Newspaper article St Louis Post-Dispatch (MO)

Sordid Episode of Travelgate

Newspaper article St Louis Post-Dispatch (MO)

Sordid Episode of Travelgate

Article excerpt

Rep. William Clinger, R-Pa., held a one-day hearing on the most sordid episode of the Clinton years, the travel office scandal. Two days later, Sen. Alfonse D'Amato, R-N.Y., announced yet another fishing expedition in Whitewater. In medieval times, he would have been called "Alfonse the Adamant."

What the two cases have in common, of course, is the tragic figure of Vincent Foster, friend of the Clintons and deputy White House counsel. He is the corpse of choice for GOP gumshoes. They dig him up annually.

Foster has proved irresistible to the party in power on Capital Hill. A hysterical minority insists that Foster, a conscientious man who was horrified by the savage mores of official Washington, did not commit suicide, but was killed for what he knew about Clinton's two major embarrassments.

What makes Travelgate infinitely worse is that it incorporates everything repulsive about cronyism, nepotism and other manifestations of the spoils system Clinton came to office vowing to change. It also is much easier to follow than Whitewater. It involved gratuitous cruelty to five people with long service in the White House travel office, the smearing of good names and the expense of hiring lawyers to clear them.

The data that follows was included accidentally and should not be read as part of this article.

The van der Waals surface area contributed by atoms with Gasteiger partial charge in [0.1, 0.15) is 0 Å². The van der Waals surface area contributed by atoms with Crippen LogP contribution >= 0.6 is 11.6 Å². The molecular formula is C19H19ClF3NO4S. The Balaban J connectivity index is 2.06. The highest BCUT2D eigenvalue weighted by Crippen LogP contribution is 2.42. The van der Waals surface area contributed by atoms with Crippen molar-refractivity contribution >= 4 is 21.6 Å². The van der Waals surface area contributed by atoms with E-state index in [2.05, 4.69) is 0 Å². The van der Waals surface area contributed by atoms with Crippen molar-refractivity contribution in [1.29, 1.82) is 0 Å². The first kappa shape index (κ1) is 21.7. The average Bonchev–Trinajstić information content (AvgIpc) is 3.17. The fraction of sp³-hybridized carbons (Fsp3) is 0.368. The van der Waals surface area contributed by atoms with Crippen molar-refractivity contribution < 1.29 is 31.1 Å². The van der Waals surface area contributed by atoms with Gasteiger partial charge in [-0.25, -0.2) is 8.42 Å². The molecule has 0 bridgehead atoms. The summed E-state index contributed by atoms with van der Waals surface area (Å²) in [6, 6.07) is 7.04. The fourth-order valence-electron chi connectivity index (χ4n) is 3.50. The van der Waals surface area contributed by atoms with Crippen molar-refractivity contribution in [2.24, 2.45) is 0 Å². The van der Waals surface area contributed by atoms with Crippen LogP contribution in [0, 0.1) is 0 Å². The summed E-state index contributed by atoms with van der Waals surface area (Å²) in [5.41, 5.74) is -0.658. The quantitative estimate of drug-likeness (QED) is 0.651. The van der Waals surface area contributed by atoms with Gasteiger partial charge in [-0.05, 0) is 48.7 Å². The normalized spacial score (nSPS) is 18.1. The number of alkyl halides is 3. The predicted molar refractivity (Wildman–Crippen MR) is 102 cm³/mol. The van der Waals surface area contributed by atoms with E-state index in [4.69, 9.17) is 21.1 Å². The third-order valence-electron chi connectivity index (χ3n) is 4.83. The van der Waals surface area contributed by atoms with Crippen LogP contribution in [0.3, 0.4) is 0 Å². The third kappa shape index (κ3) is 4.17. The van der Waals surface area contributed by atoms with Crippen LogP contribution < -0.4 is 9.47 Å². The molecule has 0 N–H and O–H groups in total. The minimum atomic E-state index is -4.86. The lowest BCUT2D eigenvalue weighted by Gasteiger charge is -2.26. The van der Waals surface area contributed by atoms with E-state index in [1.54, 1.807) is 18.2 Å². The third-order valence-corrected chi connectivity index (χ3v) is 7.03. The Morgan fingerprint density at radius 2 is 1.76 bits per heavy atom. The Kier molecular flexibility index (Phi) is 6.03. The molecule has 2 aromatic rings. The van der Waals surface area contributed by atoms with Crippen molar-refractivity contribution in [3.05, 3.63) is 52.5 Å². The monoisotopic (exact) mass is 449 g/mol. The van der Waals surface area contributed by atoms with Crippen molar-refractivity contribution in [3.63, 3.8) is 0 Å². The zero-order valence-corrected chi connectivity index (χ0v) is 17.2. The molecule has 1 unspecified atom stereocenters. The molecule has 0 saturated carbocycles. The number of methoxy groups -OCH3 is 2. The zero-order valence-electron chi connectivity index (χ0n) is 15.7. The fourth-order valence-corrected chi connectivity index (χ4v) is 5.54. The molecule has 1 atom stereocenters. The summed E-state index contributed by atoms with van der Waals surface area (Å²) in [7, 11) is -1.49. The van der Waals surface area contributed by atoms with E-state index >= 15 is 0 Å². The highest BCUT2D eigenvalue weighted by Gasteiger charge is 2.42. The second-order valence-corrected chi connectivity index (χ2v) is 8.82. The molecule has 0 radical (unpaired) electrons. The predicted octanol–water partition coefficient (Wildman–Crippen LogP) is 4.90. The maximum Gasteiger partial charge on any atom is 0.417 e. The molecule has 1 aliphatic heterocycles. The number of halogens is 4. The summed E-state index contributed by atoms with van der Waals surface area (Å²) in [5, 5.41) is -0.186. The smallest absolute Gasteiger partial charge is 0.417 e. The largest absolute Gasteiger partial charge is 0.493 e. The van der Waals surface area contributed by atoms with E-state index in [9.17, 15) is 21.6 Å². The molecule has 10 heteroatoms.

The White House fired, then rehired, them for other government posts. The head of the travel office, Billy R. Dale, was subsequently indicted for embezzlement, his friends say because the FBI was under pressure to come up with some ex-post-facto vindication for a crass grab for White House perks for presidential pals.

The story shows how difficult it is for this president - who is not unique in this respect - to admit anything. When it became apparent that Harry Thomasson, an old Arkansas intimate, was engaged in a hostile takeover of the travel office, using Catherine Cornelius, a Clinton cousin, as his agent and spy, the president said he knew nothing about it. Then the White House tried to present the coup as a move to reform the travel office, fired all seven employees and called the cops - the FBI. "You're not defending these guys?" he asked the press histrionically.

Later, the administration was forced to rehire five of the fired employees and give them government jobs. …

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